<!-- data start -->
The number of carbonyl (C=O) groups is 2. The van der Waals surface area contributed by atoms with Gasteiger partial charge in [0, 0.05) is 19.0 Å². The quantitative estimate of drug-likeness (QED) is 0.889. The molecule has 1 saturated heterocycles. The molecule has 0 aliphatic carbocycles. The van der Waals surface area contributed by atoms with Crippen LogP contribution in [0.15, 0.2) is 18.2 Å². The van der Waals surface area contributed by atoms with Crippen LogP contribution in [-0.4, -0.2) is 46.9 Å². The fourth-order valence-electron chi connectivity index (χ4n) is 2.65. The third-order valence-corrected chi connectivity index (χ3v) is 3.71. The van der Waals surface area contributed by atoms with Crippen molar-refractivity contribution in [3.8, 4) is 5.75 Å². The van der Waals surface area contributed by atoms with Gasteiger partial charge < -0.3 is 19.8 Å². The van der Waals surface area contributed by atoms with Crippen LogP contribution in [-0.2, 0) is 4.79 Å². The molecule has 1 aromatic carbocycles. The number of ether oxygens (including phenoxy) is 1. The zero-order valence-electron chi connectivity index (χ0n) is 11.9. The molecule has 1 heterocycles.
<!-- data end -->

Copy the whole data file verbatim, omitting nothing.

The number of carbonyl (C=O) groups is 2. The van der Waals surface area contributed by atoms with Gasteiger partial charge in [0, 0.05) is 19.0 Å². The quantitative estimate of drug-likeness (QED) is 0.889. The molecule has 1 saturated heterocycles. The molecule has 0 aliphatic carbocycles. The van der Waals surface area contributed by atoms with Crippen LogP contribution in [0.15, 0.2) is 18.2 Å². The van der Waals surface area contributed by atoms with Crippen LogP contribution in [-0.4, -0.2) is 46.9 Å². The fourth-order valence-electron chi connectivity index (χ4n) is 2.65. The third-order valence-corrected chi connectivity index (χ3v) is 3.71. The van der Waals surface area contributed by atoms with Crippen molar-refractivity contribution in [3.8, 4) is 5.75 Å². The van der Waals surface area contributed by atoms with Gasteiger partial charge < -0.3 is 19.8 Å². The van der Waals surface area contributed by atoms with Crippen LogP contribution in [-0.2, 0) is 4.79 Å². The molecule has 1 aromatic carbocycles. The number of ether oxygens (including phenoxy) is 1. The zero-order valence-electron chi connectivity index (χ0n) is 11.9. The molecule has 1 heterocycles.